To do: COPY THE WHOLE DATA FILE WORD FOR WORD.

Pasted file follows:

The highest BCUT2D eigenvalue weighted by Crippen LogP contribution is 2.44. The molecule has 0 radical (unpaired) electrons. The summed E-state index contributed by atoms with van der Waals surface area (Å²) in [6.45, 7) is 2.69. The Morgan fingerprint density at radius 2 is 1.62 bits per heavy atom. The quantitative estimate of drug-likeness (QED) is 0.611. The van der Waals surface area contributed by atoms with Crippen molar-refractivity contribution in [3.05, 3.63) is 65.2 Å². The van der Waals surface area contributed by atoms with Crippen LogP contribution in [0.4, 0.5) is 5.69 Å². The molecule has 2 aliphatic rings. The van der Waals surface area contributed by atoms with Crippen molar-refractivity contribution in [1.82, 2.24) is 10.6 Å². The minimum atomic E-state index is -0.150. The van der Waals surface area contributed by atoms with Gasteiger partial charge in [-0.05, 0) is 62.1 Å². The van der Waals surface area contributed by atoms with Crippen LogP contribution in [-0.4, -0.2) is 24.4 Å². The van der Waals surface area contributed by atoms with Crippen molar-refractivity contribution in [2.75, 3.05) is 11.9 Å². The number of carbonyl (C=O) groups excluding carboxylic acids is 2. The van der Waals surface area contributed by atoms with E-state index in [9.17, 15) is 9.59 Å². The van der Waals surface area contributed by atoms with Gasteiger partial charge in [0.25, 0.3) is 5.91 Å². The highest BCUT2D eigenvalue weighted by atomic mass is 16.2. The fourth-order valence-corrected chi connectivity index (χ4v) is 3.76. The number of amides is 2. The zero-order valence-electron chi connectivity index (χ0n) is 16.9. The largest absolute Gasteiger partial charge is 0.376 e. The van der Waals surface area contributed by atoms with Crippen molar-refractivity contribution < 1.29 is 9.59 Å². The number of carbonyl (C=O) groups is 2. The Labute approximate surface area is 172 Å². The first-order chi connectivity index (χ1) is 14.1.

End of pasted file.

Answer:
The highest BCUT2D eigenvalue weighted by Crippen LogP contribution is 2.44. The molecule has 0 radical (unpaired) electrons. The summed E-state index contributed by atoms with van der Waals surface area (Å²) in [6.45, 7) is 2.69. The Morgan fingerprint density at radius 2 is 1.62 bits per heavy atom. The quantitative estimate of drug-likeness (QED) is 0.611. The van der Waals surface area contributed by atoms with Crippen molar-refractivity contribution in [3.05, 3.63) is 65.2 Å². The van der Waals surface area contributed by atoms with Crippen LogP contribution in [0.4, 0.5) is 5.69 Å². The molecule has 2 aliphatic rings. The van der Waals surface area contributed by atoms with Crippen molar-refractivity contribution in [1.82, 2.24) is 10.6 Å². The minimum atomic E-state index is -0.150. The van der Waals surface area contributed by atoms with Gasteiger partial charge in [-0.05, 0) is 62.1 Å². The van der Waals surface area contributed by atoms with Crippen LogP contribution in [-0.4, -0.2) is 24.4 Å². The van der Waals surface area contributed by atoms with Crippen molar-refractivity contribution in [2.75, 3.05) is 11.9 Å². The number of carbonyl (C=O) groups excluding carboxylic acids is 2. The van der Waals surface area contributed by atoms with E-state index in [9.17, 15) is 9.59 Å². The van der Waals surface area contributed by atoms with Gasteiger partial charge in [0.25, 0.3) is 5.91 Å². The highest BCUT2D eigenvalue weighted by atomic mass is 16.2. The fourth-order valence-corrected chi connectivity index (χ4v) is 3.76. The number of amides is 2. The zero-order valence-electron chi connectivity index (χ0n) is 16.9. The largest absolute Gasteiger partial charge is 0.376 e. The van der Waals surface area contributed by atoms with Crippen molar-refractivity contribution < 1.29 is 9.59 Å². The number of carbonyl (C=O) groups is 2. The Labute approximate surface area is 172 Å². The first-order chi connectivity index (χ1) is 14.1.